Aspects of Domestic Interiors, 1920–1970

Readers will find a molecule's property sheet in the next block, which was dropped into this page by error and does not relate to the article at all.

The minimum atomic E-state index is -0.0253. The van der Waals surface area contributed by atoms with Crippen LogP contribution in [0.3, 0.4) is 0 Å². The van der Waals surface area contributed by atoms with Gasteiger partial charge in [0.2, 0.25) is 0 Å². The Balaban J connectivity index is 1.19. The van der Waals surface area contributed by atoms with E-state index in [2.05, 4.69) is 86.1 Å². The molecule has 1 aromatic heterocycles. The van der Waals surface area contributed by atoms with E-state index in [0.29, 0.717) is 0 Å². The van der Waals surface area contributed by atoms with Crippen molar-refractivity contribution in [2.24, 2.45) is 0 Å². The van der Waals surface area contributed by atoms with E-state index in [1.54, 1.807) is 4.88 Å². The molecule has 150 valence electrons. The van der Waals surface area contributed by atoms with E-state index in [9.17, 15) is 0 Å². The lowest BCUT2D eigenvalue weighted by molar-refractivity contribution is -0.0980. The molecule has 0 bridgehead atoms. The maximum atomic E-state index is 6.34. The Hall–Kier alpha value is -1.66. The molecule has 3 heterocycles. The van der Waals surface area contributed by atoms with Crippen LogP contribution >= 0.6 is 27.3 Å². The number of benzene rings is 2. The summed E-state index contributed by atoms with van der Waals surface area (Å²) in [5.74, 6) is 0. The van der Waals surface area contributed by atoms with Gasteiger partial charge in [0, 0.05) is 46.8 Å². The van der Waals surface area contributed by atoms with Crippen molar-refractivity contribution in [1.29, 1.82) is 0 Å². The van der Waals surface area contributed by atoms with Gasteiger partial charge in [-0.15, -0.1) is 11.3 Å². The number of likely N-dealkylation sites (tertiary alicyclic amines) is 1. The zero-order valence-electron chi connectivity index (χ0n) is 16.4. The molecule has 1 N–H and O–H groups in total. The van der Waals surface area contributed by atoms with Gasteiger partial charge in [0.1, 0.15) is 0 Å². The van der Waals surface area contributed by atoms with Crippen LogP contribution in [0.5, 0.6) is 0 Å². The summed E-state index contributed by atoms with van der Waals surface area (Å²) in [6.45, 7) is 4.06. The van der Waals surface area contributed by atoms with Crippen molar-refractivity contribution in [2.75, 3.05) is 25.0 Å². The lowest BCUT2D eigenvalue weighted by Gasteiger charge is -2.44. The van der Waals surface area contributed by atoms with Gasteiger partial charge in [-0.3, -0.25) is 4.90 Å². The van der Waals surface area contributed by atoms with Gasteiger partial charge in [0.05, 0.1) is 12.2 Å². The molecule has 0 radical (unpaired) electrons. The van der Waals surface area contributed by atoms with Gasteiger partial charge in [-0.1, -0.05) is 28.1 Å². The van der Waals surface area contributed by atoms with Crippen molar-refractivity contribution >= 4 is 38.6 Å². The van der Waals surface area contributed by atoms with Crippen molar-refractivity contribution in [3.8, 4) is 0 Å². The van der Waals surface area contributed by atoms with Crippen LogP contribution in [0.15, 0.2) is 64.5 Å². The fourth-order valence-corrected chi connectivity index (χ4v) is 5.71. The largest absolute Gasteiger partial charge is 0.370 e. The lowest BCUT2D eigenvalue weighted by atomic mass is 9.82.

This course examines themes in the construction and representation of the domestic environment from about 1920 to 1970. The focus is on British interiors, but reference will be made to American and European developments where appropriate. Revivalist styles and major design movements (notably modernism) are considered; however, the aim of the course is to move beyond the formal analysis of stylistic change to consider the expression of cultural concepts such as “hygiene,” “modernity,” and individual or national identity. Students are encouraged to engage directly with a wide variety of primary source materials, from trade catalogues, magazines, and house plans to verbal testaments, fine art, photography, and film. Other themes to be addressed include developments in particular room types and domestic goods (including household technology); issues of gender, modernity, and modernism; the role of women as homemakers and designers; and the home in public design debates about taste, economic progress, and national identity. 3 credits.